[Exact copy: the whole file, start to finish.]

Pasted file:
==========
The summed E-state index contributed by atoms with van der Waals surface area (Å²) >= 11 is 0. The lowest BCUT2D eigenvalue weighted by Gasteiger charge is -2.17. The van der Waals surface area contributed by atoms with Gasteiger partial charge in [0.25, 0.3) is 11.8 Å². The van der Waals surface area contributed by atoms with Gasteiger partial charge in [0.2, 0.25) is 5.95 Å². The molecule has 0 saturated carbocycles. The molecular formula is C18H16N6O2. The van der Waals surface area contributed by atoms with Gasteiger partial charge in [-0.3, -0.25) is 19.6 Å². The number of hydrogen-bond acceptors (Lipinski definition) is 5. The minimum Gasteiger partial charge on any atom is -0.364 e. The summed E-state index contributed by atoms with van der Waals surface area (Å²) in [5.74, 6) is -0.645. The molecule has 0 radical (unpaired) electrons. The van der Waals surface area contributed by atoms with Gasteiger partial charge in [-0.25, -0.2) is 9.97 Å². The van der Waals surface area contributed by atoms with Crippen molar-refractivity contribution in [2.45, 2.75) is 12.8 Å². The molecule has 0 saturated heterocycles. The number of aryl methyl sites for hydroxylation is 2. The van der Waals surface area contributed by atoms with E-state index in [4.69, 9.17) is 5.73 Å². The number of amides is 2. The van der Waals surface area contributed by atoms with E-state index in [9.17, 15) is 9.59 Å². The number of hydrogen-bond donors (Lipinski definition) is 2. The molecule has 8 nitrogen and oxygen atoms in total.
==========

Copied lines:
The summed E-state index contributed by atoms with van der Waals surface area (Å²) >= 11 is 0. The lowest BCUT2D eigenvalue weighted by Gasteiger charge is -2.17. The van der Waals surface area contributed by atoms with Gasteiger partial charge in [0.25, 0.3) is 11.8 Å². The van der Waals surface area contributed by atoms with Gasteiger partial charge in [0.2, 0.25) is 5.95 Å². The molecule has 0 saturated carbocycles. The molecular formula is C18H16N6O2. The van der Waals surface area contributed by atoms with Gasteiger partial charge in [-0.3, -0.25) is 19.6 Å². The number of hydrogen-bond acceptors (Lipinski definition) is 5. The minimum Gasteiger partial charge on any atom is -0.364 e. The summed E-state index contributed by atoms with van der Waals surface area (Å²) in [5.74, 6) is -0.645. The molecule has 0 radical (unpaired) electrons. The van der Waals surface area contributed by atoms with Gasteiger partial charge in [-0.25, -0.2) is 9.97 Å². The van der Waals surface area contributed by atoms with Crippen molar-refractivity contribution in [2.45, 2.75) is 12.8 Å². The molecule has 0 saturated heterocycles. The number of aryl methyl sites for hydroxylation is 2. The van der Waals surface area contributed by atoms with E-state index in [4.69, 9.17) is 5.73 Å². The number of amides is 2. The van der Waals surface area contributed by atoms with E-state index in [9.17, 15) is 9.59 Å². The number of hydrogen-bond donors (Lipinski definition) is 2. The molecule has 8 nitrogen and oxygen atoms in total.